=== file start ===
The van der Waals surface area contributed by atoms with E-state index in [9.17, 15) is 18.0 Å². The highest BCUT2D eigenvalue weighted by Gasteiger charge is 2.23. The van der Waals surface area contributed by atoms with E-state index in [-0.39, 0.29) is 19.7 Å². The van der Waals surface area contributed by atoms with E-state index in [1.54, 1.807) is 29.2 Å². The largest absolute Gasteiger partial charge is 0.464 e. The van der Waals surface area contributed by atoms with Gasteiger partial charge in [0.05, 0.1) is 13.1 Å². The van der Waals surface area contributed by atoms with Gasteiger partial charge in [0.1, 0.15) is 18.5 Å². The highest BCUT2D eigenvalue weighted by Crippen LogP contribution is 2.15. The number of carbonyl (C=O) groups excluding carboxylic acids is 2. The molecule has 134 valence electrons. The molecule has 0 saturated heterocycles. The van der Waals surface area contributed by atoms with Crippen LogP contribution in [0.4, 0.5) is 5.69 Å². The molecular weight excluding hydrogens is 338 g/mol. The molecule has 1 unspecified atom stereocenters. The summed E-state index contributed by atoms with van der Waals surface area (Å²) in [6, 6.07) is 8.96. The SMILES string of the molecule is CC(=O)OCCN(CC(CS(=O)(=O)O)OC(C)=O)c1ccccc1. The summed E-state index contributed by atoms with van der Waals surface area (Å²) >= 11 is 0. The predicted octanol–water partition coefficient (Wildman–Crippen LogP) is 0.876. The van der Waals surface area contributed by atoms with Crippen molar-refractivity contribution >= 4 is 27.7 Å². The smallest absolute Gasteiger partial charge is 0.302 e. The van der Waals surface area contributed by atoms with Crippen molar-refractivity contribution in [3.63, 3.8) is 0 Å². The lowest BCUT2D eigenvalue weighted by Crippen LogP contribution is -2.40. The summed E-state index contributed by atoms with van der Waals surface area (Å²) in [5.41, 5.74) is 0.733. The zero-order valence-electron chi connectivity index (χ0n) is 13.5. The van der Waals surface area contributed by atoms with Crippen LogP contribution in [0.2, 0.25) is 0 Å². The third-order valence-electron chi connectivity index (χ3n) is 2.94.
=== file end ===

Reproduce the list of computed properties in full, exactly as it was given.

The van der Waals surface area contributed by atoms with E-state index in [9.17, 15) is 18.0 Å². The highest BCUT2D eigenvalue weighted by Gasteiger charge is 2.23. The van der Waals surface area contributed by atoms with E-state index in [-0.39, 0.29) is 19.7 Å². The van der Waals surface area contributed by atoms with E-state index in [1.54, 1.807) is 29.2 Å². The largest absolute Gasteiger partial charge is 0.464 e. The van der Waals surface area contributed by atoms with Gasteiger partial charge in [0.05, 0.1) is 13.1 Å². The van der Waals surface area contributed by atoms with Gasteiger partial charge in [0.1, 0.15) is 18.5 Å². The highest BCUT2D eigenvalue weighted by Crippen LogP contribution is 2.15. The number of carbonyl (C=O) groups excluding carboxylic acids is 2. The molecule has 134 valence electrons. The molecule has 0 saturated heterocycles. The van der Waals surface area contributed by atoms with Crippen LogP contribution in [0.4, 0.5) is 5.69 Å². The molecular weight excluding hydrogens is 338 g/mol. The molecule has 1 unspecified atom stereocenters. The summed E-state index contributed by atoms with van der Waals surface area (Å²) in [6, 6.07) is 8.96. The SMILES string of the molecule is CC(=O)OCCN(CC(CS(=O)(=O)O)OC(C)=O)c1ccccc1. The summed E-state index contributed by atoms with van der Waals surface area (Å²) >= 11 is 0. The predicted octanol–water partition coefficient (Wildman–Crippen LogP) is 0.876. The van der Waals surface area contributed by atoms with Crippen molar-refractivity contribution >= 4 is 27.7 Å². The smallest absolute Gasteiger partial charge is 0.302 e. The van der Waals surface area contributed by atoms with Crippen molar-refractivity contribution in [3.63, 3.8) is 0 Å². The lowest BCUT2D eigenvalue weighted by Crippen LogP contribution is -2.40. The summed E-state index contributed by atoms with van der Waals surface area (Å²) in [5.41, 5.74) is 0.733. The zero-order valence-electron chi connectivity index (χ0n) is 13.5. The van der Waals surface area contributed by atoms with Crippen LogP contribution in [0.2, 0.25) is 0 Å². The third-order valence-electron chi connectivity index (χ3n) is 2.94.